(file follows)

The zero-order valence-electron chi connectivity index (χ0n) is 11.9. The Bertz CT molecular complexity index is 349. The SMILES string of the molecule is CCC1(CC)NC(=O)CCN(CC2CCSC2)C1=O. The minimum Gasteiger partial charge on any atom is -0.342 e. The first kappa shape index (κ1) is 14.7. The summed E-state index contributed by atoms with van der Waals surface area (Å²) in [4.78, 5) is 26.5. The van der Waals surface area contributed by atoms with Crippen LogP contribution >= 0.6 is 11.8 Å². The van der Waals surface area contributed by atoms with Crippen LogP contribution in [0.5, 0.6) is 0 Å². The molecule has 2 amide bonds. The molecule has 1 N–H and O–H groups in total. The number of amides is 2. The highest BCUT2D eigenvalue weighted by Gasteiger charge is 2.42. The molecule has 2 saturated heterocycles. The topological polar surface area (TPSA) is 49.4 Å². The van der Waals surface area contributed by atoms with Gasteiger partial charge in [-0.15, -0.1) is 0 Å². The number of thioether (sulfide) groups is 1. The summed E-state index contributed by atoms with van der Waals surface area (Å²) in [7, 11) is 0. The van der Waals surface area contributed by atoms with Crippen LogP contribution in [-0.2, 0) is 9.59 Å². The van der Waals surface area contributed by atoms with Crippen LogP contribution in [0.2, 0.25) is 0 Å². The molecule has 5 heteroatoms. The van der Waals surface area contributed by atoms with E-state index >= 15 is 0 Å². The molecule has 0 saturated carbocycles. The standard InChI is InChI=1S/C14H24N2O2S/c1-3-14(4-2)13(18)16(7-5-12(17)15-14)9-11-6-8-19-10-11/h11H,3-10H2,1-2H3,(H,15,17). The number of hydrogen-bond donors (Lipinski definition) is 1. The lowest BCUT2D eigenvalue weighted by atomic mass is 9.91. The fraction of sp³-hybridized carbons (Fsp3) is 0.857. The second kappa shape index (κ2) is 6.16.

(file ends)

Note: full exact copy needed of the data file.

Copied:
The zero-order valence-electron chi connectivity index (χ0n) is 11.9. The Bertz CT molecular complexity index is 349. The SMILES string of the molecule is CCC1(CC)NC(=O)CCN(CC2CCSC2)C1=O. The minimum Gasteiger partial charge on any atom is -0.342 e. The first kappa shape index (κ1) is 14.7. The summed E-state index contributed by atoms with van der Waals surface area (Å²) in [4.78, 5) is 26.5. The van der Waals surface area contributed by atoms with Crippen LogP contribution >= 0.6 is 11.8 Å². The van der Waals surface area contributed by atoms with Crippen LogP contribution in [0.5, 0.6) is 0 Å². The molecule has 2 amide bonds. The molecule has 1 N–H and O–H groups in total. The number of amides is 2. The highest BCUT2D eigenvalue weighted by Gasteiger charge is 2.42. The molecule has 2 saturated heterocycles. The topological polar surface area (TPSA) is 49.4 Å². The van der Waals surface area contributed by atoms with Gasteiger partial charge in [-0.15, -0.1) is 0 Å². The number of thioether (sulfide) groups is 1. The summed E-state index contributed by atoms with van der Waals surface area (Å²) in [7, 11) is 0. The van der Waals surface area contributed by atoms with Crippen LogP contribution in [-0.2, 0) is 9.59 Å². The van der Waals surface area contributed by atoms with Crippen LogP contribution in [0.2, 0.25) is 0 Å². The molecule has 5 heteroatoms. The van der Waals surface area contributed by atoms with E-state index >= 15 is 0 Å². The molecule has 0 saturated carbocycles. The standard InChI is InChI=1S/C14H24N2O2S/c1-3-14(4-2)13(18)16(7-5-12(17)15-14)9-11-6-8-19-10-11/h11H,3-10H2,1-2H3,(H,15,17). The number of hydrogen-bond donors (Lipinski definition) is 1. The lowest BCUT2D eigenvalue weighted by atomic mass is 9.91. The fraction of sp³-hybridized carbons (Fsp3) is 0.857. The second kappa shape index (κ2) is 6.16.